1. In The Know

Video: Employee Perspective–Why Working From Home Doesn't Always Work

  • May 10, 2018
  • Oz Rashid
  • CEO

You may have heard and read my somewhat controversial take on working from home in a recent video blog, suggesting that business leaders need to consider 4 key factors before implementing such a policy.

In that piece, I discussed the facts, figures, and articles that all seem to suggest that the productivity and morale benefits are automatic when business leaders allow working from home, and how it’s all simply not true.

Or, at least, that working from home isn’t for everybody and every company at every turn.

But I’d like to take more of a focus towards the employee this time.

Obviously, an effective business leader will consider the organizational impacts of any perk, or policy, but should also take into account the potential impacts from an employee perspective.

Think of it like this: working from home sounds really great–in theory. You get to set your own hours, work more comfortably from the couch, not have to deal with traffic, and maybe even work in your favorite sweat pants and t-shirt.

Or even play more with your cat.

But your employees should also consider the negatives that can go along with that.

Can working from home be the right thing if an employee is more of an individual contributor? Sure can. Or maybe an employee wants to be in the same role he or she is in currently for the foreseeable future. Working from home can work out great for those employees.

But if an employee is really passionate and aggressive about growing their career, strengthening their skill set, meeting new people and forming new relationships, they need to be in front of decision makers early and often.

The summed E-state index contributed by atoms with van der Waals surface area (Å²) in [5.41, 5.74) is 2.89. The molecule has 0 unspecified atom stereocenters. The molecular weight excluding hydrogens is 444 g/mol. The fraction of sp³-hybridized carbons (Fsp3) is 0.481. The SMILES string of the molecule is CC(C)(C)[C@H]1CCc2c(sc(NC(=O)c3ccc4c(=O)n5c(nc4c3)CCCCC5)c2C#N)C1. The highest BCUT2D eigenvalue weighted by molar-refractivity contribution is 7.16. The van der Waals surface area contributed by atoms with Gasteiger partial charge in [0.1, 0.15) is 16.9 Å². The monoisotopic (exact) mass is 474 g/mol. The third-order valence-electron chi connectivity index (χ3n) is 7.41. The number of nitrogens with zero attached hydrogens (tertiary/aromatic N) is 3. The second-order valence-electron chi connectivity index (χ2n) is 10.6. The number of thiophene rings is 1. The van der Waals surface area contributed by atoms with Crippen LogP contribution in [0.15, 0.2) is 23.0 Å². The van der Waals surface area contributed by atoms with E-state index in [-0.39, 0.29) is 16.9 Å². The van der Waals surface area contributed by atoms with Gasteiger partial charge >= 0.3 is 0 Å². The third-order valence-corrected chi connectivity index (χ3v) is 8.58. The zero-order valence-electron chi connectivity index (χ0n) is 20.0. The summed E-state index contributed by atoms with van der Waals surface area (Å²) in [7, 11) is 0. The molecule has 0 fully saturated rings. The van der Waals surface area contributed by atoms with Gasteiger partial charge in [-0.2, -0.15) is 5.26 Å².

I have a hard time reconciling how working from home would help that employee reach those goals.

And like before, this is opinion is backed not only by my personal experience, but also by science and psychology.

It’s that whole “out of sight, out of mind” adage. We’re a social species. It’s in our nature to be around people, and then to trust the people we most associate with. No matter how “productive” an employee may or may not be, it they aren’t around a lot, they probably aren’t going to grow their skills or get promoted as easily as someone who is around more often.

When talking with your employees or potential employees about working from home, I would encourage you (and them) to consider these aspects before making any concrete decisions.

To learn more about how MSH Talent Solutions can help your company solve talent management needs, contact us today at info@talentmsh.com.

MSH is an industry-leading talent solutions firm, providing strategic talent acquisition and consulting services to organizations around the world. Established in 2011, MSH aligns people, processes, and technology with overall business objectives.

Learn More

Learn More

Sign up for news and more about "Video: Employee Perspective–Why Working From Home Doesn't Always Work"
You Should Also Read...
Is MSH a fit for your organization? GET IN TOUCH